Japan's robots will repeat the "win in the technology lost in the business" tragedy?

Source: Internet
Author: User
Keywords Cloud computing Big Data Microsoft Google Apple cloud security cloud security

Last year, when Google acquired the Schaft of a micro-start-up company founded by 2 Japanese robotics engineers, a new understanding of the threat to Japan was emerging, the FT website reported. New technology companies, including Apple and Amazon, are increasingly interested in robotics.

"You don't have to worry about money, you just have to focus on changing the world," says Rubin, who is the head of Google's robotics department. "But Google's investment is vital to the survival of the new company, injecting new energy into the Schaft and its two-legged robotics program."

Schaft, founded by a professor at the University of Tokyo's renowned robotics laboratory, spent 1 years looking for investors in Japan before being bought by Google. Takashi Kato, the company's former chief financial officer, said the Japanese government and several Japanese technology and venture companies were dismissive of the company's humanoid robots designed to act in disaster areas.

Kato recalls: "Financing failed completely, but prompted us to make a decision to go to America." "Although few people in Japan see Schaft's commercial potential, Schaft's robots won in the Advanced Robotics Competition sponsored by DARPA at the end of 2013," the agency said.

When President Obama visited Japan in April, he also watched the Schaft and Honda ASIMO show. Research on disaster-rescue robots in the United States has often been heavily funded by the military, and in the 2011 Fudao nuclear spill, US robots launched a rescue that prompted Schaft to develop a robot capable of working in disaster conditions.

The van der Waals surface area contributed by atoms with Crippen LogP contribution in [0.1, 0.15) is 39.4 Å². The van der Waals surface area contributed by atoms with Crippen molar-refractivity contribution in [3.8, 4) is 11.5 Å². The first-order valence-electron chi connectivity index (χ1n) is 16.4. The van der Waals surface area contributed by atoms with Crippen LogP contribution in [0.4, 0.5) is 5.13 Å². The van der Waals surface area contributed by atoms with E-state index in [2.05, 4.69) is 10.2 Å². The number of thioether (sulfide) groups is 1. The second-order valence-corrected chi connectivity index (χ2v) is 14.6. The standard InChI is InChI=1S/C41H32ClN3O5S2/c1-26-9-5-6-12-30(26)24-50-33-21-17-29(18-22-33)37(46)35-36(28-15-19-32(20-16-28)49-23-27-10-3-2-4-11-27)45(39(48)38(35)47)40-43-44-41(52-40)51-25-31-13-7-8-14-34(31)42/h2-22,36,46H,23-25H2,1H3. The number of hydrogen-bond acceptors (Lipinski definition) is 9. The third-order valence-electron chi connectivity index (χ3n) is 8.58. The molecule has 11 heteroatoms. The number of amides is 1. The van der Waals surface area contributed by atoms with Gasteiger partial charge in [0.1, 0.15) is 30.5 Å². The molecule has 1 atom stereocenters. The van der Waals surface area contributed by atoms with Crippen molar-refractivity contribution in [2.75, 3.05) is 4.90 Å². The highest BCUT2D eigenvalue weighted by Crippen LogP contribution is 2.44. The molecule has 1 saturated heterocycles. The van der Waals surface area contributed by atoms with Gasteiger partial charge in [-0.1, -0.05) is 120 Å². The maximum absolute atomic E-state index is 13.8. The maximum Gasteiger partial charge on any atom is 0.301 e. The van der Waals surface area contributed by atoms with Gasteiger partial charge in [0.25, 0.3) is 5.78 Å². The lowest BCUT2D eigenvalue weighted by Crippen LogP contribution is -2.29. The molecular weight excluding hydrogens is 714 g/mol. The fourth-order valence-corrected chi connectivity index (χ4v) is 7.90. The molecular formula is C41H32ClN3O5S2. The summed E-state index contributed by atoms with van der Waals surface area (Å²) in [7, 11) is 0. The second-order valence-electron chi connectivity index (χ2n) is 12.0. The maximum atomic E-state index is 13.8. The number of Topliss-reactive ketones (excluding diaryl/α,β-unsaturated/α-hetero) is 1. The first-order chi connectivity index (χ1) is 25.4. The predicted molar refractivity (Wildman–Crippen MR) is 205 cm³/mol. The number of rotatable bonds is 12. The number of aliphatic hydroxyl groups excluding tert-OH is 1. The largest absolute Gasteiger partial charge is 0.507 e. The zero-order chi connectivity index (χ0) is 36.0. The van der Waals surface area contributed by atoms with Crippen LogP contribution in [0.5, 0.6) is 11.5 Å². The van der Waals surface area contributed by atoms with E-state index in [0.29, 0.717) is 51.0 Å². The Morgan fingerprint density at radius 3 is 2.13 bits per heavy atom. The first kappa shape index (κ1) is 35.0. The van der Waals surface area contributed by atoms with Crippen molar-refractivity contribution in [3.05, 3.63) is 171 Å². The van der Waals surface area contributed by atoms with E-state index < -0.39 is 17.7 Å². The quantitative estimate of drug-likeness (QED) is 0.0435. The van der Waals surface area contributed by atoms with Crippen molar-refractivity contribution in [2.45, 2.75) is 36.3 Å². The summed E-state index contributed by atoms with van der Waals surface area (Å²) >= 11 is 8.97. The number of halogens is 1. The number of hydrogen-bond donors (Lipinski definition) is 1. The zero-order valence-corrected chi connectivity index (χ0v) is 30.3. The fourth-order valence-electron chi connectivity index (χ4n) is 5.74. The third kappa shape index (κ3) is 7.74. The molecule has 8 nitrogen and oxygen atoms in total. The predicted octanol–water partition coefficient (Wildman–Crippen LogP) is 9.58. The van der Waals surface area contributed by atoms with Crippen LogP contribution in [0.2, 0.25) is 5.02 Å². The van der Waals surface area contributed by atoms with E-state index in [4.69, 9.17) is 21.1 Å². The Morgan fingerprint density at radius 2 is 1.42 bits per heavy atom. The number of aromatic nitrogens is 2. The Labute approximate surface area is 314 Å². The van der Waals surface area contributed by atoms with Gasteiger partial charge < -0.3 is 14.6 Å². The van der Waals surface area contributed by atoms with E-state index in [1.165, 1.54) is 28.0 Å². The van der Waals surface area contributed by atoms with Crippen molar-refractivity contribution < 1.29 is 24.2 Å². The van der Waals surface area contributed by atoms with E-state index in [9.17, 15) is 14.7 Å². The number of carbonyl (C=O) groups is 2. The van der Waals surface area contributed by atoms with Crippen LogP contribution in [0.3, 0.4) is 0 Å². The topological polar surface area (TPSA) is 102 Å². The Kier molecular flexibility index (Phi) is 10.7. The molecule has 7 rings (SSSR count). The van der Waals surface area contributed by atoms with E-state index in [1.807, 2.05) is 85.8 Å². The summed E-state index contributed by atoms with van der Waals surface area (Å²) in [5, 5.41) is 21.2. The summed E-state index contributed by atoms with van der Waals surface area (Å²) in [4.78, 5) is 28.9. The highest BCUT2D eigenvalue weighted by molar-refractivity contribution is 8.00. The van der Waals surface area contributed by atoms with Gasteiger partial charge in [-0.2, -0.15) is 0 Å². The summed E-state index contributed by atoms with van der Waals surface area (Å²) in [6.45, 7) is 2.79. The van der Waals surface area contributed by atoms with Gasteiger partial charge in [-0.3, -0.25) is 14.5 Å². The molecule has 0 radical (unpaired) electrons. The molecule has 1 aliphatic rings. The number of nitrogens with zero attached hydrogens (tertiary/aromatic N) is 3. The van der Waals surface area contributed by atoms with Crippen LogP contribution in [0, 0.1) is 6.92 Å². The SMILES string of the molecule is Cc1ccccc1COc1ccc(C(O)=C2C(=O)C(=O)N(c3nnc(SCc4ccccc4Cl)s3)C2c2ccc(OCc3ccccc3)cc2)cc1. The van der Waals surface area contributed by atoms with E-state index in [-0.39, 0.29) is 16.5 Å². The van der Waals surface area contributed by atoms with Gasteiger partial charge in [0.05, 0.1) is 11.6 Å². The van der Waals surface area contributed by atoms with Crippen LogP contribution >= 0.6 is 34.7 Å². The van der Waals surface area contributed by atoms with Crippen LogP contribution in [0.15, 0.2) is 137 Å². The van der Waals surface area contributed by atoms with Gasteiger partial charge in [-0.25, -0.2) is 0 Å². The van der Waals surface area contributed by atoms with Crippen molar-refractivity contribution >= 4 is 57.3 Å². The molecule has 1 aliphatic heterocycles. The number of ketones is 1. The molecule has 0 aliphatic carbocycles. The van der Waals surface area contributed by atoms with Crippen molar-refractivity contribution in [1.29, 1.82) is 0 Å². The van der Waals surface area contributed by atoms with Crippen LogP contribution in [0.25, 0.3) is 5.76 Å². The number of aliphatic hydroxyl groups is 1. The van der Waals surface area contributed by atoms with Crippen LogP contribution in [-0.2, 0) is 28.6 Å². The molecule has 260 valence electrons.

In addition to the military's interest-and the recent development of artificial intelligence and drone technology-Silicon Valley companies are beginning to see the future of robots in civilian use. The same is true in Japan. After the sale of Schaft to Google, Japanese Prime Minister Shinzo Abe pledged to make robots a key pillar of their development strategy. His goal is to increase the size of the Japanese robot market to 2.4 trillion yen (about $20 billion trillion) by 2020.

According to the International Robotics Federation (IFR), the current global market for industrial robotics systems is about $29 billion trillion. In response to the government's call, Japanese technology giants including Panasonic, Toshiba and Sharp are developing their own robotics technology. The robots studied by these companies include humanoid robots with robotic coats and fingers that are flexible enough to speak the language, as well as multilingual cleaning robots.

Japanese companies also expect robots to boost sales as traditional consumer electronics such as televisions and PCs are slipping. But Yukio Honda, a robot professor at Osaka University of Technology, said: "It's hard to innovate in big companies." "Experts say new technologies often bring security risks that damage the company's brand image, and to avoid it, they always spend years or decades developing before they are put on the market."